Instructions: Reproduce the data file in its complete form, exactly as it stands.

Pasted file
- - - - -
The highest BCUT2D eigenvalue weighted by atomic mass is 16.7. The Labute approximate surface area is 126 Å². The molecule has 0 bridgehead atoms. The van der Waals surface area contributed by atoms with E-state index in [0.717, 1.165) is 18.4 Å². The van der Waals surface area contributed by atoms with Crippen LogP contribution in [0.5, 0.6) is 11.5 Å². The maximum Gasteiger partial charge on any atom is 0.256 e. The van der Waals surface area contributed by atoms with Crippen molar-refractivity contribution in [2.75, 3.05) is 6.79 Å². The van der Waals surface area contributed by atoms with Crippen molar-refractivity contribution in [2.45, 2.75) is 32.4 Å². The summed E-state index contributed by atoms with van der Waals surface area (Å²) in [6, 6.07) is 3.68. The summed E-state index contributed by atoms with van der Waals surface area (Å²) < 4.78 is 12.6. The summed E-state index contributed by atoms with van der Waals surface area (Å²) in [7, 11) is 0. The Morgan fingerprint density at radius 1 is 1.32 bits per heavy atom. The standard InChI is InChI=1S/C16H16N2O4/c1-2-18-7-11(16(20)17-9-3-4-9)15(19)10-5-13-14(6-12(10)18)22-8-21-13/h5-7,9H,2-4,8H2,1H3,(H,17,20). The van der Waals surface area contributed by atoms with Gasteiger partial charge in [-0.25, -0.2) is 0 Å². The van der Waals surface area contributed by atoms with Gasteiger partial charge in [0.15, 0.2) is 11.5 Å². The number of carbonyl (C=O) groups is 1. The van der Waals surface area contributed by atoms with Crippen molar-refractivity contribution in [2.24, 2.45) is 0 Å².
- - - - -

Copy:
The highest BCUT2D eigenvalue weighted by atomic mass is 16.7. The Labute approximate surface area is 126 Å². The molecule has 0 bridgehead atoms. The van der Waals surface area contributed by atoms with E-state index in [0.717, 1.165) is 18.4 Å². The van der Waals surface area contributed by atoms with Crippen LogP contribution in [0.5, 0.6) is 11.5 Å². The maximum Gasteiger partial charge on any atom is 0.256 e. The van der Waals surface area contributed by atoms with Crippen molar-refractivity contribution in [2.75, 3.05) is 6.79 Å². The van der Waals surface area contributed by atoms with Crippen molar-refractivity contribution in [2.45, 2.75) is 32.4 Å². The summed E-state index contributed by atoms with van der Waals surface area (Å²) in [6, 6.07) is 3.68. The summed E-state index contributed by atoms with van der Waals surface area (Å²) < 4.78 is 12.6. The summed E-state index contributed by atoms with van der Waals surface area (Å²) in [7, 11) is 0. The Morgan fingerprint density at radius 1 is 1.32 bits per heavy atom. The standard InChI is InChI=1S/C16H16N2O4/c1-2-18-7-11(16(20)17-9-3-4-9)15(19)10-5-13-14(6-12(10)18)22-8-21-13/h5-7,9H,2-4,8H2,1H3,(H,17,20). The van der Waals surface area contributed by atoms with Gasteiger partial charge in [-0.25, -0.2) is 0 Å². The van der Waals surface area contributed by atoms with Gasteiger partial charge in [0.15, 0.2) is 11.5 Å². The number of carbonyl (C=O) groups is 1. The van der Waals surface area contributed by atoms with Crippen molar-refractivity contribution in [2.24, 2.45) is 0 Å².